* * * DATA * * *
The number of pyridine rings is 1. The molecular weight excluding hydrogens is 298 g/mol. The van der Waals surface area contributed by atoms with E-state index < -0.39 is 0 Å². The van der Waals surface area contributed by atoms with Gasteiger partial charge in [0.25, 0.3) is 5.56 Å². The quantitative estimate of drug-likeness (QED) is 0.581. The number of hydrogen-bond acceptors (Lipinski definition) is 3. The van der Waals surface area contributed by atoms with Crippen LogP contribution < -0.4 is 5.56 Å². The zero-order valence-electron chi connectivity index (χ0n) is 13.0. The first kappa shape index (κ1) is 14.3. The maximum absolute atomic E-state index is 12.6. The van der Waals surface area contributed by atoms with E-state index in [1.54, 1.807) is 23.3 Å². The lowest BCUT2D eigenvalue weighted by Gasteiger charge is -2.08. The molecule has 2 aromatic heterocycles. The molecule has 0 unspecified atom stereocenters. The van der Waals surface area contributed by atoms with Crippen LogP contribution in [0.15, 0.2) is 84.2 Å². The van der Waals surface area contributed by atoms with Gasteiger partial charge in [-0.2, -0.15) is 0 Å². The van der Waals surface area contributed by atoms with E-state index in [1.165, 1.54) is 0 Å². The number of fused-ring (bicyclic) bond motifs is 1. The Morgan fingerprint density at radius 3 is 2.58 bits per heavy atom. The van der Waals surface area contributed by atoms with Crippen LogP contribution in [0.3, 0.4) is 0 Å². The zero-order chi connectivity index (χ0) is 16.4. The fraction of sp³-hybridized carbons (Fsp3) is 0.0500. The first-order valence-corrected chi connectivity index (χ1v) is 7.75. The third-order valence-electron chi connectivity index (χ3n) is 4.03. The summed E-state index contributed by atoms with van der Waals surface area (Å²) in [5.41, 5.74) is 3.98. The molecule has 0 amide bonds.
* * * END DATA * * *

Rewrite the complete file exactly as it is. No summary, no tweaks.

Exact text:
The number of pyridine rings is 1. The molecular weight excluding hydrogens is 298 g/mol. The van der Waals surface area contributed by atoms with E-state index < -0.39 is 0 Å². The van der Waals surface area contributed by atoms with Gasteiger partial charge in [0.25, 0.3) is 5.56 Å². The quantitative estimate of drug-likeness (QED) is 0.581. The number of hydrogen-bond acceptors (Lipinski definition) is 3. The van der Waals surface area contributed by atoms with Crippen LogP contribution < -0.4 is 5.56 Å². The zero-order valence-electron chi connectivity index (χ0n) is 13.0. The first kappa shape index (κ1) is 14.3. The maximum absolute atomic E-state index is 12.6. The van der Waals surface area contributed by atoms with E-state index in [1.54, 1.807) is 23.3 Å². The lowest BCUT2D eigenvalue weighted by Gasteiger charge is -2.08. The molecule has 2 aromatic heterocycles. The molecule has 0 unspecified atom stereocenters. The van der Waals surface area contributed by atoms with Crippen LogP contribution in [0.15, 0.2) is 84.2 Å². The van der Waals surface area contributed by atoms with Gasteiger partial charge in [-0.2, -0.15) is 0 Å². The van der Waals surface area contributed by atoms with E-state index in [1.165, 1.54) is 0 Å². The number of fused-ring (bicyclic) bond motifs is 1. The Morgan fingerprint density at radius 3 is 2.58 bits per heavy atom. The van der Waals surface area contributed by atoms with Crippen LogP contribution in [0.3, 0.4) is 0 Å². The zero-order chi connectivity index (χ0) is 16.4. The fraction of sp³-hybridized carbons (Fsp3) is 0.0500. The first-order valence-corrected chi connectivity index (χ1v) is 7.75. The third-order valence-electron chi connectivity index (χ3n) is 4.03. The summed E-state index contributed by atoms with van der Waals surface area (Å²) in [5.41, 5.74) is 3.98. The molecule has 0 amide bonds.